The “link” I speak of is the idea that having faith is itself a virtue, regardless of whether there is any morality coming from that faith. Many other outspoken atheists have criticized this trend, and they seem to like calling it “belief in belief.” So I guess I’ll stick with the standard terminology here. This post, I’ll be criticizing belief in belief; the idea that it is good to have faith.
Now there is one question I need to ask first. And if you consider yourself religions, then this is probably the question you ought to ask yourself about every single one of your beliefs. I’ve asked it before, but I’ll reiterate it here. What would it take to convince you that you are wrong? As I mentioned earlier, this question if of crucial importance when analyzing one’s religious views. It is only by answering this question that you can keep your mind open to the possibility of alternatives.
Now as important as this question is in general, I bring it up here because I have noticed that belief in belief never seems to get pinned down anywhere. When we talk about morality, we need to make sure we can establish some common ground for terms like “good” and “evil.” If you come tell me that “Good is that which accords to God’s will,” then I’m going to say “That doesn’t change the fact that faith is an unreliable way to determine which actions cause suffering and which cause happiness.” When we ask whether or not faith is morally good in its own right, it doesn’t help to get into arguments over the One True Meaning of the word “good.” So I’m going to be clear about where I’m pinning my concepts. Here it goes:
Having faith does not make one more likely to take actions that cause happiness, nor less likely to take actions that cause suffering.
As you can see, I have clearly grounded my claim in terms of observables. This makes the question of open-mindedness quite easy for me to answer. Compare a society with lots of faith to a society with little faith. Do surveys to gauge how happy those societies’ constituents are, and how much they suffer. Repeat with as many societies as you can, to control for non-faith-related differences. If societies with faith keep coming out ahead, then maybe belief in belief is on to something.
So don’t just tell me “having faith is good.” Tell me what having faith is supposed to do that makes it a desirable state. And then, go out and see if this is actually true. And not just here in America, take a look at other countries in other continents. You’ll find that the Middle East is one of the most religious regions in the world, and yet their governments are oppressive and violent. Is it really virtuous to blindly cling to beliefs that lead to terrorism? To make gay people feel like they’ve committed a terrible evil simply by existing? To convince the people of Africa not to use condoms to fight the AIDS epidemic?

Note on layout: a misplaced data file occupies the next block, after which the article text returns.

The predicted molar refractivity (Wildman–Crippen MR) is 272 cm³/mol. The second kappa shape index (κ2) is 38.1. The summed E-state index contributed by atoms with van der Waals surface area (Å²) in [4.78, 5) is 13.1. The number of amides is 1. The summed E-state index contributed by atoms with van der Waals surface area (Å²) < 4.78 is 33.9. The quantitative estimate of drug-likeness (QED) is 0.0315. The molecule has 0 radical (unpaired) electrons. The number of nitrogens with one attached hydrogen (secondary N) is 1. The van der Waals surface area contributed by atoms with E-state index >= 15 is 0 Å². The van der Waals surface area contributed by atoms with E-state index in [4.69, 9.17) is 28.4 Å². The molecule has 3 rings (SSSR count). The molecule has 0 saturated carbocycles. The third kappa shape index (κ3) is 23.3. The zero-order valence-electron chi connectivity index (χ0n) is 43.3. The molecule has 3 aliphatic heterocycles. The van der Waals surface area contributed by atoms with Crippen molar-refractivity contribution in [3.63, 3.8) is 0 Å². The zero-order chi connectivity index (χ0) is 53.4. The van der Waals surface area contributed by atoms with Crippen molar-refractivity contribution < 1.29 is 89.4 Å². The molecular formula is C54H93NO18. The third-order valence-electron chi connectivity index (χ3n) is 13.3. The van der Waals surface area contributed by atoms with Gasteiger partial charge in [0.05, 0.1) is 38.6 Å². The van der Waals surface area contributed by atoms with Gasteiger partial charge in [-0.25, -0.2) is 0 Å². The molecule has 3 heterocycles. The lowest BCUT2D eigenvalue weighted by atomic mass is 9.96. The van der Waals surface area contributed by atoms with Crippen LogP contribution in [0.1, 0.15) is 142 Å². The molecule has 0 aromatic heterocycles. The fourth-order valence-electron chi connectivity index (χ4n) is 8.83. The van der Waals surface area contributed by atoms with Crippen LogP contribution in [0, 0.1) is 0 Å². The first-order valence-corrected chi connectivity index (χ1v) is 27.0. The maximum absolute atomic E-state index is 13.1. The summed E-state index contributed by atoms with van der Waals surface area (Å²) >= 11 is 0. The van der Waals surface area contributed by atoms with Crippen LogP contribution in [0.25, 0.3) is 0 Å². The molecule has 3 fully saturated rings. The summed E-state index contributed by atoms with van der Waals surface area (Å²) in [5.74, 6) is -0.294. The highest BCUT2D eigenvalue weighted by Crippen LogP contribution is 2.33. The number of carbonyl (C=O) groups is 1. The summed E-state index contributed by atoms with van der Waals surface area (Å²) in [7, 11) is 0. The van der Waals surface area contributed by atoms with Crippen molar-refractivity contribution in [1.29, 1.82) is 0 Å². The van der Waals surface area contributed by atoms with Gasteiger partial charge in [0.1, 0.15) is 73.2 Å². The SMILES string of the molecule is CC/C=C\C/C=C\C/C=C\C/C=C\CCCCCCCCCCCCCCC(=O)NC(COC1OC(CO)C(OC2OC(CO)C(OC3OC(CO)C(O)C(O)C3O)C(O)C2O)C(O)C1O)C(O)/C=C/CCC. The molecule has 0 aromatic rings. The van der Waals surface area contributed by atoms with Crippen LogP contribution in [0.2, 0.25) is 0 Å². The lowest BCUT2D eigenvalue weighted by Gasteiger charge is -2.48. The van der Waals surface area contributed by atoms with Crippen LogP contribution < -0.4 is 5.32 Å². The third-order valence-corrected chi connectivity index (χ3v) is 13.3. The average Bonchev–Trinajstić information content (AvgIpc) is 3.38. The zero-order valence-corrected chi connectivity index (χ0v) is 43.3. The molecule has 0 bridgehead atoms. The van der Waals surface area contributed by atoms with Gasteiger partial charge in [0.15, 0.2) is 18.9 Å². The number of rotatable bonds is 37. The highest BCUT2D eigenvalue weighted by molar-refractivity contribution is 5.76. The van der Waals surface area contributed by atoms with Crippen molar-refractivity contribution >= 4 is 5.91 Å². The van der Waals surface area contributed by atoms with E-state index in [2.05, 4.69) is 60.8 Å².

And I know now that many of you are probably thinking “But that’s not my faith.” But that’s completely beside the point. The question you have to ask yourself here is why. Why are your beliefs good while theirs aren’t? Presumably, this is because of the effects the beliefs have. If you have faith in tolerating diversity and treating people kindly while others have faith in homophobia and violence, then look at the world. You can see clearly how much more suffering the latter generate, and how much more happiness the former generate. That is why the former beliefs are virtuous while the latter are not. Faith need not even enter our minds for us to discover this simple fact. And since faith is what people are claiming to support the destructive beliefs, why would you try and use the same support for your own beliefs? Why would you put yourself in the awkward position of trying to deny their conclusions while supporting their method?
Once you can pin your concepts of virtue and morality to the world around you, you’ll find observations that can inform your moral code. You can determine which policies hurt people and which help people by looking at which policies hurt people and which help people. I know, it’s a novel concept that religion never seems to stumble upon, but it works remarkably well. And once you starting looking at things this way, you’ll find that you don’t need to use faith to defend your actions. You can say that you accept gays because it hurts them to tell them they’re sinners. You can say that you don’t like Shiite Law because it oppresses women and encourages rape. You can say that we damn well should promote condom use in Africa because people are dying left and right. And none of this requires any reference to faith.
And as you do this more and more, you’ll slowly find that all those virtuous ideas you used to pin on faith are actually well supported by the evidence. And it’s at this point that the faith reveals its problematic nature. Yes, many of those things you believe on faith give you good results. But if you just try to defend them with “I have faith,” then you’re using the same defense as the radicals whose beliefs don’t give good results. And that means any successful defense of your beliefs will end up strengthening theirs.
It was never the faith that got you good results. If the beliefs you happen to have faith in are good, then they will produce good results regardless of why you believe them. Because the virtue isn’t faith, it’s kindness and acceptance and all that jazz. All the faith does is get in the way of your ability to see why those beliefs are better than all the intolerant ramblings of the more radical apologetics, which in turn hinders your ability to defend your more functional moral code against the fundamentalists. And that means your faith is functioning less like a virtue and more like a handicap.